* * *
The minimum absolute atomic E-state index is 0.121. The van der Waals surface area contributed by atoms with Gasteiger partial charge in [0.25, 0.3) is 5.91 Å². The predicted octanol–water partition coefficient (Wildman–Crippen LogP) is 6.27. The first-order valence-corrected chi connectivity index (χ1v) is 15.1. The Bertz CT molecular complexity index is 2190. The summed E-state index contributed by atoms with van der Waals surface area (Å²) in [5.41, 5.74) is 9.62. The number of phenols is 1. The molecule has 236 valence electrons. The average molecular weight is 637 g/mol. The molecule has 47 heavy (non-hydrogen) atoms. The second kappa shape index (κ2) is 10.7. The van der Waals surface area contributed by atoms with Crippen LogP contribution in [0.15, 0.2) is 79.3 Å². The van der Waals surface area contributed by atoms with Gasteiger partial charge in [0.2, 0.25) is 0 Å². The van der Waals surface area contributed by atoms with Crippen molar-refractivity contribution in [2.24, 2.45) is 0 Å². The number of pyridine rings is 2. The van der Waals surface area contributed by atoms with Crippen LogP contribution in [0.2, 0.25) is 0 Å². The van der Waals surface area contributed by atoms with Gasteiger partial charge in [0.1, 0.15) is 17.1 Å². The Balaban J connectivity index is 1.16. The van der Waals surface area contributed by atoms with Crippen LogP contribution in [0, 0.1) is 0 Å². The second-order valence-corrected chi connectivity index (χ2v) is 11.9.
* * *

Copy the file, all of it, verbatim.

The minimum absolute atomic E-state index is 0.121. The van der Waals surface area contributed by atoms with Gasteiger partial charge in [0.25, 0.3) is 5.91 Å². The predicted octanol–water partition coefficient (Wildman–Crippen LogP) is 6.27. The first-order valence-corrected chi connectivity index (χ1v) is 15.1. The Bertz CT molecular complexity index is 2190. The summed E-state index contributed by atoms with van der Waals surface area (Å²) in [5.41, 5.74) is 9.62. The number of phenols is 1. The molecule has 236 valence electrons. The average molecular weight is 637 g/mol. The molecule has 47 heavy (non-hydrogen) atoms. The second kappa shape index (κ2) is 10.7. The van der Waals surface area contributed by atoms with Crippen LogP contribution in [0.15, 0.2) is 79.3 Å². The van der Waals surface area contributed by atoms with Gasteiger partial charge in [0.2, 0.25) is 0 Å². The van der Waals surface area contributed by atoms with Crippen molar-refractivity contribution in [2.24, 2.45) is 0 Å². The number of pyridine rings is 2. The van der Waals surface area contributed by atoms with Crippen LogP contribution in [0.2, 0.25) is 0 Å². The van der Waals surface area contributed by atoms with Gasteiger partial charge in [0.1, 0.15) is 17.1 Å². The Balaban J connectivity index is 1.16. The van der Waals surface area contributed by atoms with Crippen LogP contribution in [0, 0.1) is 0 Å². The second-order valence-corrected chi connectivity index (χ2v) is 11.9.